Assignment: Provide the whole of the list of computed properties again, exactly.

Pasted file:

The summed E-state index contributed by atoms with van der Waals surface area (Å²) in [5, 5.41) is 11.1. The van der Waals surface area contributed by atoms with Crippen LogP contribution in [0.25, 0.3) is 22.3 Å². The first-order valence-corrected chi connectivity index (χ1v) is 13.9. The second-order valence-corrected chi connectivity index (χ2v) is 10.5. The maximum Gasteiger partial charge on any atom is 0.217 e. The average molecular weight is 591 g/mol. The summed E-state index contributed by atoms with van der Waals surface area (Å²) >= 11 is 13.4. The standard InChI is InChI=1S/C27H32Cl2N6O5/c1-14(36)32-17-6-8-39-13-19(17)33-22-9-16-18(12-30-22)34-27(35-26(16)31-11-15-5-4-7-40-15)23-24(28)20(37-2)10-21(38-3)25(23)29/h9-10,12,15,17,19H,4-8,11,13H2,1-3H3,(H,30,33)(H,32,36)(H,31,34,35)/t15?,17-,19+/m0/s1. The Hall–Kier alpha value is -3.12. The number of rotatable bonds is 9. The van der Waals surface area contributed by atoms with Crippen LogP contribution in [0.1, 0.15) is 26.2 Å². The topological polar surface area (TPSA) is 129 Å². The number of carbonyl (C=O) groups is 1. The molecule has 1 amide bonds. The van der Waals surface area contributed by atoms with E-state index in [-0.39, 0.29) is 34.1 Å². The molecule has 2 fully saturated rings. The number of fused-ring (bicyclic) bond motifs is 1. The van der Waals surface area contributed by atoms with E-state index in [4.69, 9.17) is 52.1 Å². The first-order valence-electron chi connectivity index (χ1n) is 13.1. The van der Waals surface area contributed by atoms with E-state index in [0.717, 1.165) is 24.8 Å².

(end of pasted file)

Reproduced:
The summed E-state index contributed by atoms with van der Waals surface area (Å²) in [5, 5.41) is 11.1. The van der Waals surface area contributed by atoms with Crippen LogP contribution in [0.25, 0.3) is 22.3 Å². The first-order valence-corrected chi connectivity index (χ1v) is 13.9. The second-order valence-corrected chi connectivity index (χ2v) is 10.5. The maximum Gasteiger partial charge on any atom is 0.217 e. The average molecular weight is 591 g/mol. The summed E-state index contributed by atoms with van der Waals surface area (Å²) >= 11 is 13.4. The standard InChI is InChI=1S/C27H32Cl2N6O5/c1-14(36)32-17-6-8-39-13-19(17)33-22-9-16-18(12-30-22)34-27(35-26(16)31-11-15-5-4-7-40-15)23-24(28)20(37-2)10-21(38-3)25(23)29/h9-10,12,15,17,19H,4-8,11,13H2,1-3H3,(H,30,33)(H,32,36)(H,31,34,35)/t15?,17-,19+/m0/s1. The Hall–Kier alpha value is -3.12. The number of rotatable bonds is 9. The van der Waals surface area contributed by atoms with Crippen LogP contribution in [0.1, 0.15) is 26.2 Å². The topological polar surface area (TPSA) is 129 Å². The number of carbonyl (C=O) groups is 1. The molecule has 1 amide bonds. The van der Waals surface area contributed by atoms with E-state index in [-0.39, 0.29) is 34.1 Å². The molecule has 2 fully saturated rings. The number of fused-ring (bicyclic) bond motifs is 1. The van der Waals surface area contributed by atoms with E-state index in [4.69, 9.17) is 52.1 Å². The first-order valence-electron chi connectivity index (χ1n) is 13.1. The van der Waals surface area contributed by atoms with E-state index in [0.717, 1.165) is 24.8 Å².